Observe your child in a variety of activities or settings. Examples include playtime alone or with a friend, homework time, mealtime and bedtime. It’s also a good idea to take a close look at the morning routine of waking up and getting ready to leave the house.
Pick one of these times and take notes on what you’re seeing every day for two weeks. Ask yourself during this period whether your child’s behavior is similar to that of his peers. Look for patterns. Does he behave in a specific way during certain activities or in certain settings?
Try to pinpoint problem areas, such as getting from the bedroom to the breakfast table in a timely manner. Then talk with your child about the problem and work on a solution together.
What you can say
“Jacob, I noticed this week that you’re having a difficult time switching from playing outside after school to coming in on time to clean up for dinner. How about I come out and warn you 10 minutes before you have to come in? This will let you know it’s time to start winding up your game.”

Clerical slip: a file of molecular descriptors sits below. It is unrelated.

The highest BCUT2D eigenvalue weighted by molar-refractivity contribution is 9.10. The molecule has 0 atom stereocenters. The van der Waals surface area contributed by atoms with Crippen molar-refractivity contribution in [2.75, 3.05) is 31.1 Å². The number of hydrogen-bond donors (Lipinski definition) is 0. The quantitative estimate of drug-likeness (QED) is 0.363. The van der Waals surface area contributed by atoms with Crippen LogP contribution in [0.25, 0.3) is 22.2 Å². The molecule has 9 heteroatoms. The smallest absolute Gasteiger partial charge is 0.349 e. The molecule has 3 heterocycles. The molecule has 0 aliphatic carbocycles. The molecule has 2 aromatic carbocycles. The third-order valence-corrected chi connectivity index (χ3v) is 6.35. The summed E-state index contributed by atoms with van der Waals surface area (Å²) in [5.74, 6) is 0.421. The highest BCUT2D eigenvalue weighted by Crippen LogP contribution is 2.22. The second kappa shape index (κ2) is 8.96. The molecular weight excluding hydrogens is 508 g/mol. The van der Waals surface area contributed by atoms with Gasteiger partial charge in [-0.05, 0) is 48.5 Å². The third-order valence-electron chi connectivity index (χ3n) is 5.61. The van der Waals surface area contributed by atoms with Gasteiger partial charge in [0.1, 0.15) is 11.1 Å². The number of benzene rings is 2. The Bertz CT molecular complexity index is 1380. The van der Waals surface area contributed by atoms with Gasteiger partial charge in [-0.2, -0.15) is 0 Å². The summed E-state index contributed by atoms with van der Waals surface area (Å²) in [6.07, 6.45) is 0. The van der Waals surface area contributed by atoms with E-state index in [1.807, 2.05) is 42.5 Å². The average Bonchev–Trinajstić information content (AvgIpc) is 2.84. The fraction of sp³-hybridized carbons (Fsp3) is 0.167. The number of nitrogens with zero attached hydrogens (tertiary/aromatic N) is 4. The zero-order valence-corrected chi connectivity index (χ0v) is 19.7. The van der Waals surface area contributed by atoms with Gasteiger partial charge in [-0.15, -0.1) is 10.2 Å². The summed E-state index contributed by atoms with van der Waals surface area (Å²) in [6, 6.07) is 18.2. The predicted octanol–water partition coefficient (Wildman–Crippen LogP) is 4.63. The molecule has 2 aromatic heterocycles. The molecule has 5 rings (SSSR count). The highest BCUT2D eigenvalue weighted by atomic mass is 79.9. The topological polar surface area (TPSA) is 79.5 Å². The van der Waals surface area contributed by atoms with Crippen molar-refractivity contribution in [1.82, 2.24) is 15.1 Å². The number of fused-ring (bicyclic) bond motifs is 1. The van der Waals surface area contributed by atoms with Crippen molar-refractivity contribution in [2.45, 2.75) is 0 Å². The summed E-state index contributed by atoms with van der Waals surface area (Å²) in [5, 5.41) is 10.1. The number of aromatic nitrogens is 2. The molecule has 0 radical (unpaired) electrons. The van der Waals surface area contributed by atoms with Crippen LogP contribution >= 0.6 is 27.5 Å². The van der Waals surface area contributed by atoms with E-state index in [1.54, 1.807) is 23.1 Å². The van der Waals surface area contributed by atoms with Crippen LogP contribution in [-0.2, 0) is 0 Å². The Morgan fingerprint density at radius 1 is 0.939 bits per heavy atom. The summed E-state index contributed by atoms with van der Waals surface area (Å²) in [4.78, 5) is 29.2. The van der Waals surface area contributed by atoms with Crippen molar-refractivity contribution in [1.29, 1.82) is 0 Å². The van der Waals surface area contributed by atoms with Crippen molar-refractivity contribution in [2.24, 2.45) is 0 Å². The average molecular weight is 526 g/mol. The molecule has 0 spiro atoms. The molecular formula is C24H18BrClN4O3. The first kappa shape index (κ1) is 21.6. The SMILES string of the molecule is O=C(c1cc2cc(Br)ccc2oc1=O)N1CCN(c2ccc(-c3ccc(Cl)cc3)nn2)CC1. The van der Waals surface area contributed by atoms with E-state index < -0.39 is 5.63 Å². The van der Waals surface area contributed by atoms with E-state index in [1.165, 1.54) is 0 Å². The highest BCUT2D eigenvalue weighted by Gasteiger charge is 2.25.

“Then I’ll call you in another five minutes so you can have time to put your soccer ball away. Do you think that would make it easier? Let’s try that today and see if it helps you finish up your game and be ready to come in on time.”
Why this will help
The more you understand what might be causing some of your child’s negative behaviors, the more you’ll be able to tailor strategies to help your child change those behaviors. Keeping a journal can help you figure out which strategies are working and under what conditions.
A journal is also useful when talking with your partner or sharing information with teachers or other professionals. Your notes can help you be more specific when describing your child’s behavior patterns. Your observations can also help everyone get a better sense of how your child is responding to certain strategies.
Learn more about how to observe your child and how to organize your notes.